Hot pants are extremely short shorts that were designed to be worn as dressy clothing for women. Young people of the 1970s began to leave behind the ragged, patched-denim political style of the mid- to late 1960s. They gathered in nightclubs to dance to disco music and returned to the glamorous styles made popular in Great Britain in the early 1960s by youths known as "mods." Many fashion experts see hot pants as a natural development of the rising miniskirt. Skirts became so short that they exposed the underwear, so a sort of formal short pair of shorts, known as short shorts, came into style. The new shorts were considered shocking and slightly naughty, and Women's Wear Daily, an influential fashion magazine, gave them the name hot pants. Unlike ordinary shorts, hot pants were usually made from formal fabrics such as velvet, satin, or leather.
Short, sexy pants had been seen before, as far back as the 1920s and 1930s, especially in Europe, but they had mainly been worn by prostitutes and nightclub performers. In the 1930 German film The Blue Angel, Marlene Dietrich (c. 1901–1992) played Lola Lola, a seductive nightclub singer who shows off her legs in a pair of extremely short shorts that are an obvious ancestor of hot pants. Comic book heroine Wonder Woman was also costumed in short shorts with high boots, a fashion that accurately predicted the 1970s look of hot pants paired with boots or platform shoes.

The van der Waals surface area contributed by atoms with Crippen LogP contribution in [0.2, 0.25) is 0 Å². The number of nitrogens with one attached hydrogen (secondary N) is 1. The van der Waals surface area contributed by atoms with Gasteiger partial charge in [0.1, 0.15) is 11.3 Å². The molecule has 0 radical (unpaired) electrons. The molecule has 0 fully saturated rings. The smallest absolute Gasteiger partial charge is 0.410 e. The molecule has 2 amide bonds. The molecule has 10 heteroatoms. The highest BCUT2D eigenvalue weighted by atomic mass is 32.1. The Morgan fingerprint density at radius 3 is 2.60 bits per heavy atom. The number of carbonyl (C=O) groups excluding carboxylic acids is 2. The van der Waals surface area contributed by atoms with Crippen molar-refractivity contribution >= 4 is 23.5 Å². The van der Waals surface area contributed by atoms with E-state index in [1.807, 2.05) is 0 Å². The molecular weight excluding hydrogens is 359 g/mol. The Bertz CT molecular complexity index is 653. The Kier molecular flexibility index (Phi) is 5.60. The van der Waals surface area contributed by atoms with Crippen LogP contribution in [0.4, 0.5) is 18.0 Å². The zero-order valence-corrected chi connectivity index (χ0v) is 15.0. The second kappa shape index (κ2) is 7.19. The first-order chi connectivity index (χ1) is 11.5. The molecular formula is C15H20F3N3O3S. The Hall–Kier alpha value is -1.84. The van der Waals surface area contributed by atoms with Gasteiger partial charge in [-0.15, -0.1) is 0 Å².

Though not everyone had the courage to wear the revealing new fashion, hot pants were popular among thin young women who wished to keep up-to-date in the extravagantly flashy climate of the 1970s. For a short time they even became part of the official flight attendants' uniform for Allegheny Airlines (a subsidiary of US Airways). Rhythm-and-blues singer James Brown (c. 1928–) released a popular song titled "Hot Pants" in 1977.
Hot pants went out of fashion within a few years of their introduction, and they are usually remembered as one of the many fashion mistakes of the 1970s. Since the end of that decade the look has been seldom seen, though sometimes they have been spotted on fashion models and celebrities. However, hot pants did feature prominently in the early 1980s television show The Dukes of Hazzard (1979–85), in which the female lead wore short denim shorts that came to be known as "Daisy Dukes" after her character.
Steele, Valerie. Fifty Years of Fashion: New Look to Now. New Haven, CT: Yale University Press, 1997.